This Tunisian male (P3) born from consanguineous parents (2nd degree) and currently age 8, developed macrocytic anemia with low serum folate at age 2.5 months. One sibling died at birth, another died at 7 months due to pancytopenia, immune deficiency and severe respiratory distress. The physician had previously treated patient 2 so that the diagnosis in this case was made rapidly with initiation of IM leucovorin (10 mg/day) that was subsequently decreased to weekly, then biweekly, with PO leucovorin at 50 mg/day. The anemia rapidly corrected along with the peripheral and axial hypertonia noted initially. An EEG and head computed tomography were normal; however, CSF folate remained low. At age 19 months, CSF folate continued to be barely detectable; at age 3 years 8 months, CSF folate was undetectable. The patient continues on leucovorin.
P1 had compound heterozygous pcft mutations (Figure 1, upper panel). The mutation inherited from the heterozygous father, a c.1004C>A (NM_080669) nucleotide substitution, was located in exon 2 and led to an Ala to Asp substitution at the 335 residue (A335D) located in the 9th TMD (Figure 2) (NP 54200.2). The mother, also heterozygous, contributed an allele with deletion of 2 nucleotides, CC, at positions 204 and 205 (c.204-205delCC) in exon 1 that caused a frameshift starting at position N68 with early termination of translation. The maternal allele was traced back to the maternal grandmother; the paternal allele was traced back to the paternal grandmother (Figure 1, lower panel). P2 had a homozygous C insertion in an all-C region (bases #18-23) causing an early frameshift starting at E9 and, a truncated nonsense protein. P3 had a homozygous G→C mutation at position 1012 (c.1012G>C). This resulted in a G338R substitution also within the 9th TMD. The A335 and G338 residues are fully conserved (to and including zebrafish) among species. These novel mutations were not seen in the NCBI SNP database.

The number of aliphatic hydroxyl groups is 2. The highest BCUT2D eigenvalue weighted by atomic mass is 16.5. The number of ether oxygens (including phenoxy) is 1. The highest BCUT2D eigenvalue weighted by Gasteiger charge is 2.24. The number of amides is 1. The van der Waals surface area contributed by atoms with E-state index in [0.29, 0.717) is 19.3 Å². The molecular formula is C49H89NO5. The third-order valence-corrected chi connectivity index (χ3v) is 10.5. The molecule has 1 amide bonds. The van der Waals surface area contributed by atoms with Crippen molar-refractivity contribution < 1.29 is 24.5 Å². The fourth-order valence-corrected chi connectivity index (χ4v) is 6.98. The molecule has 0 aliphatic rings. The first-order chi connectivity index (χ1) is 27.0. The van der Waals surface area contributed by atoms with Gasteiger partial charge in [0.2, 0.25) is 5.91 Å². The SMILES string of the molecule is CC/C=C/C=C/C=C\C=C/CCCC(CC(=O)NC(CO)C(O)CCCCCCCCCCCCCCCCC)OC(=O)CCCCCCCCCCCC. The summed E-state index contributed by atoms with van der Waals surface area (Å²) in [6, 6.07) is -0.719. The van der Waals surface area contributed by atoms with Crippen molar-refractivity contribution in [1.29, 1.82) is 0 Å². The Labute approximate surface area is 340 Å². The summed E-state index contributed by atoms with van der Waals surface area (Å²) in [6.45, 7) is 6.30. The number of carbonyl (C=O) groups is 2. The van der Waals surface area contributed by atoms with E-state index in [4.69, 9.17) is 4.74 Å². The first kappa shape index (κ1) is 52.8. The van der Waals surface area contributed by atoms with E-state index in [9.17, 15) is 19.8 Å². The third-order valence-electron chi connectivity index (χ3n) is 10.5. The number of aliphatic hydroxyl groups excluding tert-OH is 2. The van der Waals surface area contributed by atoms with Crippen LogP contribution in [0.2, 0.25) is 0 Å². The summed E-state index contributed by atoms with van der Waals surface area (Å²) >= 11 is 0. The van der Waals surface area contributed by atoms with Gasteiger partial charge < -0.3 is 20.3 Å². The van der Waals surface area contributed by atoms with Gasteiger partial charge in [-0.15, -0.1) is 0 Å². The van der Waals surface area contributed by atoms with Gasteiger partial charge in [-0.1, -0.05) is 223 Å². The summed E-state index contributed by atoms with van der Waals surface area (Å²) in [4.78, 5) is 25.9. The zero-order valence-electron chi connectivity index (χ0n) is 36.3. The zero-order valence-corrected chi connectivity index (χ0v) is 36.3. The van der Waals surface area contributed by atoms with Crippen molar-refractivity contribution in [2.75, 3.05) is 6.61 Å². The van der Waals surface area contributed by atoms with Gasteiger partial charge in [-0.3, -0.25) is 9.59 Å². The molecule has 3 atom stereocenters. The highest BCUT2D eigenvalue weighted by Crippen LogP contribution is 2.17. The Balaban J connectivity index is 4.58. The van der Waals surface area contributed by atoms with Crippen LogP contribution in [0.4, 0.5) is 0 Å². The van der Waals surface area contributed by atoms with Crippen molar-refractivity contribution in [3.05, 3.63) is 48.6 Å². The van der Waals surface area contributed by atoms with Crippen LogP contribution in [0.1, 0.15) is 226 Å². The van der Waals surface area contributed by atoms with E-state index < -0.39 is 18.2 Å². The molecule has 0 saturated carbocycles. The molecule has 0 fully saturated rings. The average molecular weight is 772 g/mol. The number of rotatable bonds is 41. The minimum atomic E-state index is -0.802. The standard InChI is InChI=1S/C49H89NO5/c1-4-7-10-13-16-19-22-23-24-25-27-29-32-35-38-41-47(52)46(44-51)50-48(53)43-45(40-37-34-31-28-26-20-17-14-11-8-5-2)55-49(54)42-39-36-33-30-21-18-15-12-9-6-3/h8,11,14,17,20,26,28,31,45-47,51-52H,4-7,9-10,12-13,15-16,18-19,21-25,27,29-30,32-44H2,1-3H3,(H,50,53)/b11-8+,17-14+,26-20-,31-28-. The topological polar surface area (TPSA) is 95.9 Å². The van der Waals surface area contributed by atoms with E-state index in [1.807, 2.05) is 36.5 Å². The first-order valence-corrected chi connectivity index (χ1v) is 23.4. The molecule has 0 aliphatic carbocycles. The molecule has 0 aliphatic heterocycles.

A335D (c.1004C>A; P1) and G338R (c.1012G>C; P3) PCFT mutants were generated by site-directed mutagenesis as described above and transfected into R1-11 cells. [3H]MTX influx was assessed at pH 5.5 and 37°C over 1 min. As Figure 3 indicates, A335D and G338 PCFT mutants were inactive with uptake no different from cells transfected with empty vector (mock). The PCFT mutation detected in P2 resulted in a very early frame-shift and nonsense protein obviating the need for functional evaluation.
This paper adds three new PCFT mutations to the evolving knowledge of the molecular changes in the PCFT protein associated with HFM. A335D (c.1004C>A), in the 9th TMD, was detected in one allele of an English patient traced back to an English grandparent. A different mutation was detected in the second allele, N68Kfs (c.204-205delCC), also traced back to an English grandparent (the great-grandparents were also of English heritage). It is of interest that the latter mutation was recently detected in two siblings from a family in Turkey (in this case homozygous) . Two families from Tunisia are reported both cared for by the same physician. One of these families, in which the disorder appeared to be prevalent among eight siblings, was described prior to the cloning of PCFT . A male sibling from this family is reported with a homozygous mutation due to a C insertion in an all-C region (c.18_23) resulting in a frameshift, E9Gfs (c.17-18insC). A different homozygous mutation was detected in the second subject from a Tunisian family, c.1012G>C resulting in a G338R substitution. The current availability of a genetic test for this disorder now makes it possible to confirm the diagnosis of HFM, and identify carriers, in these and other families particularly when the mutation is known and the test should be relatively inexpensive.